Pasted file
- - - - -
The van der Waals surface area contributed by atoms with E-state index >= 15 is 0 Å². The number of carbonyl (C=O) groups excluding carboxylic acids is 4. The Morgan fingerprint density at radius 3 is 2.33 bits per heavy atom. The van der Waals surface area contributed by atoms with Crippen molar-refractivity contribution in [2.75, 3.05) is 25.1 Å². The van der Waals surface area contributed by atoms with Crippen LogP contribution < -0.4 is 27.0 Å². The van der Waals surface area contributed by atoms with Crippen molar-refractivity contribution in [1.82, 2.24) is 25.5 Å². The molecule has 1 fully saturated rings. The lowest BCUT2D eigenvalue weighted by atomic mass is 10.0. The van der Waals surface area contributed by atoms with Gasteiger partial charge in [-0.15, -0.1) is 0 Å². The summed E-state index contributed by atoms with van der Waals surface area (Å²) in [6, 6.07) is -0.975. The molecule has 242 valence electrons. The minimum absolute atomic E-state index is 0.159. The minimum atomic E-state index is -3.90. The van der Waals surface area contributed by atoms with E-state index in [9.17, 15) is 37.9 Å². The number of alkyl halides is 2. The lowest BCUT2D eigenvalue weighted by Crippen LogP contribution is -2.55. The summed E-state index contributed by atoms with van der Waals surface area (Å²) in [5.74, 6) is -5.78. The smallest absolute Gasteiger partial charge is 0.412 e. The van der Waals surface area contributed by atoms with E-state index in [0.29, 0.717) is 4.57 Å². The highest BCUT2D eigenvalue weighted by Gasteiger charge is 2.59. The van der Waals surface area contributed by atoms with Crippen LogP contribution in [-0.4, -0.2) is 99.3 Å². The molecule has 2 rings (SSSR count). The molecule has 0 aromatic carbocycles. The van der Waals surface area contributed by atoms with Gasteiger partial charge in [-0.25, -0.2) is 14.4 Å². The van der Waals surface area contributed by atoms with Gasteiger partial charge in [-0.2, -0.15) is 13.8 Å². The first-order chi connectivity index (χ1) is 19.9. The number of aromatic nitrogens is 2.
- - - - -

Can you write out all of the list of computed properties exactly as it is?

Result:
The van der Waals surface area contributed by atoms with E-state index >= 15 is 0 Å². The number of carbonyl (C=O) groups excluding carboxylic acids is 4. The Morgan fingerprint density at radius 3 is 2.33 bits per heavy atom. The van der Waals surface area contributed by atoms with Crippen molar-refractivity contribution in [2.75, 3.05) is 25.1 Å². The van der Waals surface area contributed by atoms with Crippen LogP contribution < -0.4 is 27.0 Å². The van der Waals surface area contributed by atoms with Crippen molar-refractivity contribution in [1.82, 2.24) is 25.5 Å². The molecule has 1 fully saturated rings. The lowest BCUT2D eigenvalue weighted by atomic mass is 10.0. The van der Waals surface area contributed by atoms with Gasteiger partial charge in [-0.15, -0.1) is 0 Å². The summed E-state index contributed by atoms with van der Waals surface area (Å²) in [6, 6.07) is -0.975. The molecule has 242 valence electrons. The minimum absolute atomic E-state index is 0.159. The minimum atomic E-state index is -3.90. The van der Waals surface area contributed by atoms with E-state index in [9.17, 15) is 37.9 Å². The number of alkyl halides is 2. The lowest BCUT2D eigenvalue weighted by Crippen LogP contribution is -2.55. The summed E-state index contributed by atoms with van der Waals surface area (Å²) in [5.74, 6) is -5.78. The smallest absolute Gasteiger partial charge is 0.412 e. The van der Waals surface area contributed by atoms with E-state index in [0.29, 0.717) is 4.57 Å². The highest BCUT2D eigenvalue weighted by Gasteiger charge is 2.59. The van der Waals surface area contributed by atoms with Crippen LogP contribution in [-0.4, -0.2) is 99.3 Å². The molecule has 2 rings (SSSR count). The molecule has 0 aromatic carbocycles. The van der Waals surface area contributed by atoms with Gasteiger partial charge in [-0.25, -0.2) is 14.4 Å². The van der Waals surface area contributed by atoms with Gasteiger partial charge in [-0.2, -0.15) is 13.8 Å². The first-order chi connectivity index (χ1) is 19.9. The number of aromatic nitrogens is 2.